Likewise, the new text includes moral issues like contraception, homosexuality, the value of life, even cloning; but nowhere does it talk about virtues like faith, hope and mercy, or the demands of justice. In his recent statement Archbishop Cordelione made a point of saying more than once that he feels that the archdiocese’s schools do a great job of “teaching compassion” and “accepting people.” But again, in a document meant to indicate expectations, one might expect such things to be included.

For me, though, the biggest question of the inserted language speaks to our faith in God. The entire emphasis of the new text is the faculty and staff’s responsibility as formators of our young people. That’s not a surprise; in fact I suspect most of them already embrace a similar point of view. Though undoubtedly the archdiocese did not intend this, many likely feel that this new text is implying that they don’t already take their schools’ mission very seriously. (As someone who has spent his whole life watching his aunt work in the Chicago Catholic school system, I feel confident in saying, you don’t do that work for very long if you’re not committed to the mission. Among other things, we don’t pay anywhere near enough for it to be worthwhile!)

But what about the role that God has to play in our educational system and in the formation of our young people? The archdiocese’s new text mentions God only in the sense of things that must be believed (and even then, not really). Yet we know that our work as Catholics occurs only within the broader context of the action of God. He is the source of our inspiration and wisdom.

And more than that, we believe that God is the one who enables all our effort to work for the good. You can’t be a teacher for very long without knowing just how flawed and in need of help you are, any more than you can a parent or a priest or anything else. And of course God asks us to pick ourselves back up and try again. But he never expects us to ever be perfect.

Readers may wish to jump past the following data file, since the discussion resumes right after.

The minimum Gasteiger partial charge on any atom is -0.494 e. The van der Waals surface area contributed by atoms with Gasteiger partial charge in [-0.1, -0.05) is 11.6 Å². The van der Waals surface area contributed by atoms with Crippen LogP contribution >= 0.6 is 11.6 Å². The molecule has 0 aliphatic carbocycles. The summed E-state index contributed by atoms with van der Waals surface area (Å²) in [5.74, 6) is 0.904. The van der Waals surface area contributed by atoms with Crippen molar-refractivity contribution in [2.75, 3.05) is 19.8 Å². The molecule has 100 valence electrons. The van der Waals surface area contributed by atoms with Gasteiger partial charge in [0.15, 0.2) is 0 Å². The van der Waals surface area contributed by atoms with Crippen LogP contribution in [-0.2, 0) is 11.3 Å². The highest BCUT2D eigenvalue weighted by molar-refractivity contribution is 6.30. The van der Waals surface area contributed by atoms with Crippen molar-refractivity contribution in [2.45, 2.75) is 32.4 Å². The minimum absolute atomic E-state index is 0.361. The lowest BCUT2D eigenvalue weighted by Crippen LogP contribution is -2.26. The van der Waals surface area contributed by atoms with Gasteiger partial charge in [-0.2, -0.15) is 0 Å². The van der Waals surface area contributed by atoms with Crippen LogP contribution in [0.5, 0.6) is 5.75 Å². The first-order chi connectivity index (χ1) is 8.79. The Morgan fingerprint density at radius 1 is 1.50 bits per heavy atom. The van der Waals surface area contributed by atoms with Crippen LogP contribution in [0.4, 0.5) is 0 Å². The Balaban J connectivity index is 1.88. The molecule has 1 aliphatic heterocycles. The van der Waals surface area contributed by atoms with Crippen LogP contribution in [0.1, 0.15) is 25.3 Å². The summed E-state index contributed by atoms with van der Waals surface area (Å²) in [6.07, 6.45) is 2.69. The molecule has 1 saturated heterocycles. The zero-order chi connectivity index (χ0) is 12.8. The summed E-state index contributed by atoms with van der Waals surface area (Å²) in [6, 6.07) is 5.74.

No, instead he calls upon us to have faith in Him, to believe that he can not only fix our mistakes at times, but that somehow he can build the Kingdom even in the midst of them. Scripture tells us that “all things work for the good for those who love God”; not “all things work for the good for those who love God perfectly.”

It’s very well to call the staff or our schools to their best selves. We all need that reminder from time to time (though as the saying goes, you often catch more flies with honey). But in not placing that conversation and set of expectations within the broader context of the movement (and love) of God, the archdiocese would seem to be forgetting not just an important piece of the equation, but the very foundation upon which everything else rests.

The archdiocese did not answer requests for comment. 

Comments are automatically closed two weeks after an article's initial publication. See our comments policy for more.
ed gleason
3 years 5 months ago
I think its fair to say that when you see new 'flash points' over new teacher personal rules, Latin Mass, no altar girls even people in Peoria would expect it to generate fierce pushback in San Francisco .... By High Schools , 80% of the teachers and unaminous political opposition Since the new Archbishop was born in and knows San Francisco very well this signals a new campaign despite the expected pushback; To launch the campaign,he recently hired a top offical to the new Office Of Catholic Identity.. Mission? To start to name who is and who is not Catholic.What is and what is not Catholic.The old "here comes everbody' but into a small tent. . Also when you create uproar its not adult to whine about the pushback. . ..
Martin Eble
3 years 5 months ago
Except the “flash points” are not new. The notion that one can teach in a Catholic school and publicly reject Catholic teaching, or even the Catholic Church, is new. The attempt to suppress the Latin Mass is new. Altar girls are new. It is interesting to observe the “heads I win, tails you lose” game of those who wish to change the Catholic Identity. Certainly determining what is and what is not Catholic is a function of a Catholic bishop.